Lenin in Public, Lenin in Private


The Revolutionist, by Robert Littell, New York: Bantam Books, 464 pages, $18.95

Lenin: A Novel, by Alan Brien, New York: William Morrow, 735 pages, $22.95

Forty years from now the most enduring achievement of this decade will probably be the slow recession of the Soviet empire. For Marxism-Leninism is a faith whose true believers have been reduced to aging faculty members and (perhaps) Fidel Castro; Mikhail Gorbachev appears to be the first Soviet dictator to have no need for an ideologist.

It is thus fitting that, in the Soviet Union's sunset, two novels explore that nation's glory days—the days of 1917, when revolution was in the air and the Russian people had not yet been deadened by bureaucracy and hardened by totalitarianism. For the Westerner, looking at a nation where 70 years of socialism has resulted in a Third World economy in which vodka constitutes 15 percent of the gross national product, one question is paramount: How could anyone have believed that communism was the answer to Russia's problems?

The two novelists reconstruct the birth of the Soviet Union using substantially different approaches. Robert Littell, a former Newsweek writer well known for his spy novels, tells the story of Alexander (Zander) Til, who emerges from the notorious Triangle Shirtwaist fire of 1911 with enough revolutionary fervor to propel him through the Soviet Union's first 35 years. Alan Brien, a British journalist, prefers a more audacious approach. He tells Lenin's story in the first person, through a supposedly repressed secret diary. (I wonder if Brien came up with the idea for the book after the "Hitler diary" hoax a few years back.)

Although Littell is a more practiced novelist, The Revolutionist is the lesser of these two books. We see the central figures of the Soviet Union in Littell's novel only obliquely. Lenin, for example, we glimpse mostly from the edge of the crowd. Much of the book describes Zander Til's adventures; through a series of fortunate coincidences popular in this type of fiction, he manages to be in two different cities at key historical moments: Petersburg during the October Revolution and Ekaterinburg when Tsar Nicholas II and his family were murdered.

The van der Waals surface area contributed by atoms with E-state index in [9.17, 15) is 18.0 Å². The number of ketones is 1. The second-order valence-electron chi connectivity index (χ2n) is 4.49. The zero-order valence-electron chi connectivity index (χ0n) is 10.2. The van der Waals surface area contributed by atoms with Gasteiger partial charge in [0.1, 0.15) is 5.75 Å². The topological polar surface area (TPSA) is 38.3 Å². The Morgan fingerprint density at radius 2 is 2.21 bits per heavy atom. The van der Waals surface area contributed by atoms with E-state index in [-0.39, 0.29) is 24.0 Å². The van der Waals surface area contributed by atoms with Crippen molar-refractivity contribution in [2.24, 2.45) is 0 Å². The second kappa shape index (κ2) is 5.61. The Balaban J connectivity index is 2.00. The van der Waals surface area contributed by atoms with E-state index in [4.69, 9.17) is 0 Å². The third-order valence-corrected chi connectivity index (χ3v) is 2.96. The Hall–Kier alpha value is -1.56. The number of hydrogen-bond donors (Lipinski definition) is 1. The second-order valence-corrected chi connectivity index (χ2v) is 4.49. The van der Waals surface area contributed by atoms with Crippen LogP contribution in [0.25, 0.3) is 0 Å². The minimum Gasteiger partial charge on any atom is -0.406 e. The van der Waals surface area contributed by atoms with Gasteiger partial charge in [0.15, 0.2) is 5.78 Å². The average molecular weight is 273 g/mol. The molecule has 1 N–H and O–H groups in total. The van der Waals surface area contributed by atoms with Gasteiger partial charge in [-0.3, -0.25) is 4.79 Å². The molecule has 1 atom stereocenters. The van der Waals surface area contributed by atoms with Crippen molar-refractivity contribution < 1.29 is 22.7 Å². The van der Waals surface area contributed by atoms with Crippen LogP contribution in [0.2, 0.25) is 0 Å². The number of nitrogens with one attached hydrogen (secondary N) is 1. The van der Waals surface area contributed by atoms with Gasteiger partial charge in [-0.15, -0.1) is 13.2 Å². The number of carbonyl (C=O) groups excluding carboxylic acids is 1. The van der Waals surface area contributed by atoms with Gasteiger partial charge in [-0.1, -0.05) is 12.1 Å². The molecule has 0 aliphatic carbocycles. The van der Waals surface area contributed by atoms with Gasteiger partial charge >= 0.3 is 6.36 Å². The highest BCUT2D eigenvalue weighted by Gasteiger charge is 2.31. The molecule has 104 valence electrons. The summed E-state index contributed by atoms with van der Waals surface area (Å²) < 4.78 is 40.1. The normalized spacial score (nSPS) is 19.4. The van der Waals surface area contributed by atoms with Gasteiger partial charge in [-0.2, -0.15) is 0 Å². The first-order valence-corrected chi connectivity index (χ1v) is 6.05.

Through Til's eyes, both events become, not decisive steps in the inevitable march toward socialism, but random pieces of chaos. The October Revolution is portrayed as an excuse for a drunken rout, while Nicholas's murder is committed by a harried provincial leader eager to prevent the tsar's capture by revolutionary forces.

We learn little from Littell about the events he portrays, and much of the "information" he does convey is inaccurate. For example, he believes Lenin suffered from an advanced case of syphilis. As a result, Littell portrays a Lenin who was frenzied when patience was required (October 1917) and slothful when a decisive act could have gained him power with little risk (as in July 1917, when an attempt at revolution proved abortive largely because of his inactivity). However, there is scanty evidence for such a theory, and it seems doubtful that a disease-wracked Lenin could have had the stamina to work 16-hour days for nearly 30 years.

One could forgive Littell for his lack of fresh insights if his characters were memorable. But they are not. The most interesting character in a novel brimming with sex and violence is a 90-year-old addicted to his ear trumpet. Littell's novel falls short for education and for pleasure.

Brien's work is more serious—and more innovative. For a novelist to begin his career telling a dictator's story in the first person is a dangerous move. Posing as a political true believer in an unideological age is bold enough, but trying to adopt the customs and habits of a culture and language not one's own takes even more daring. I fully expected Brien's effort to fail.